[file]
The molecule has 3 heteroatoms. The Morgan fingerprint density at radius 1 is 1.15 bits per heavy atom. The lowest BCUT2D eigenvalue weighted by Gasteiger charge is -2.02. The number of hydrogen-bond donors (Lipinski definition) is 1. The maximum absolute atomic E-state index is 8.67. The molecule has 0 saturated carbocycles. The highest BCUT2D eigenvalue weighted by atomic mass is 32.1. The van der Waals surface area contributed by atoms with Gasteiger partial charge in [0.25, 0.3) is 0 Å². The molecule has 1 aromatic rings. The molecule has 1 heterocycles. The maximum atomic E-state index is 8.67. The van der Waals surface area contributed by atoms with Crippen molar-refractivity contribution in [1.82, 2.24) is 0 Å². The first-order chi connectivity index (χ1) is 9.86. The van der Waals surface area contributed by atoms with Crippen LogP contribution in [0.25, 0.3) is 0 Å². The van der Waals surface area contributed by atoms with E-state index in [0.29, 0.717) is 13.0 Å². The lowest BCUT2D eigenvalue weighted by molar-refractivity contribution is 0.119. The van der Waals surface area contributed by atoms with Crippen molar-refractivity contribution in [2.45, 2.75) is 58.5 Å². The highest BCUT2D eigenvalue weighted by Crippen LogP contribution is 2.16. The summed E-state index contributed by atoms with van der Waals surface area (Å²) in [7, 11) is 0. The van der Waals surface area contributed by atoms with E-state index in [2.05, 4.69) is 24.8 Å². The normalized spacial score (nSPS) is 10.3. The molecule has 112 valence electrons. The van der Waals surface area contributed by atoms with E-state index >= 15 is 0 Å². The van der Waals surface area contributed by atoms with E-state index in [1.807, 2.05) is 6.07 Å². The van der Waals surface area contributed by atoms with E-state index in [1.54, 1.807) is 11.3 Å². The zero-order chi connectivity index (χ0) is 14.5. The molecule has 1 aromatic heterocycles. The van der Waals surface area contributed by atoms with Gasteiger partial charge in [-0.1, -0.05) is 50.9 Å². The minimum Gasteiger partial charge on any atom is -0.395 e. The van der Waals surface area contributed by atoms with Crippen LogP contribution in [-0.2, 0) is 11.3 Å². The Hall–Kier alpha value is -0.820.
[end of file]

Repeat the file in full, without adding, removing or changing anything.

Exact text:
The molecule has 3 heteroatoms. The Morgan fingerprint density at radius 1 is 1.15 bits per heavy atom. The lowest BCUT2D eigenvalue weighted by Gasteiger charge is -2.02. The number of hydrogen-bond donors (Lipinski definition) is 1. The maximum absolute atomic E-state index is 8.67. The molecule has 0 saturated carbocycles. The highest BCUT2D eigenvalue weighted by atomic mass is 32.1. The van der Waals surface area contributed by atoms with Gasteiger partial charge in [0.25, 0.3) is 0 Å². The molecule has 1 aromatic rings. The molecule has 1 heterocycles. The maximum atomic E-state index is 8.67. The van der Waals surface area contributed by atoms with Crippen molar-refractivity contribution in [1.82, 2.24) is 0 Å². The first-order chi connectivity index (χ1) is 9.86. The van der Waals surface area contributed by atoms with Crippen LogP contribution in [0.25, 0.3) is 0 Å². The van der Waals surface area contributed by atoms with E-state index in [0.29, 0.717) is 13.0 Å². The lowest BCUT2D eigenvalue weighted by molar-refractivity contribution is 0.119. The van der Waals surface area contributed by atoms with Crippen molar-refractivity contribution in [2.45, 2.75) is 58.5 Å². The highest BCUT2D eigenvalue weighted by Crippen LogP contribution is 2.16. The summed E-state index contributed by atoms with van der Waals surface area (Å²) in [7, 11) is 0. The van der Waals surface area contributed by atoms with E-state index in [2.05, 4.69) is 24.8 Å². The normalized spacial score (nSPS) is 10.3. The molecule has 112 valence electrons. The van der Waals surface area contributed by atoms with E-state index >= 15 is 0 Å². The van der Waals surface area contributed by atoms with E-state index in [1.807, 2.05) is 6.07 Å². The van der Waals surface area contributed by atoms with E-state index in [1.54, 1.807) is 11.3 Å². The zero-order chi connectivity index (χ0) is 14.5. The molecule has 1 aromatic heterocycles. The van der Waals surface area contributed by atoms with Gasteiger partial charge in [-0.1, -0.05) is 50.9 Å². The minimum Gasteiger partial charge on any atom is -0.395 e. The van der Waals surface area contributed by atoms with Crippen LogP contribution in [-0.2, 0) is 11.3 Å². The Hall–Kier alpha value is -0.820.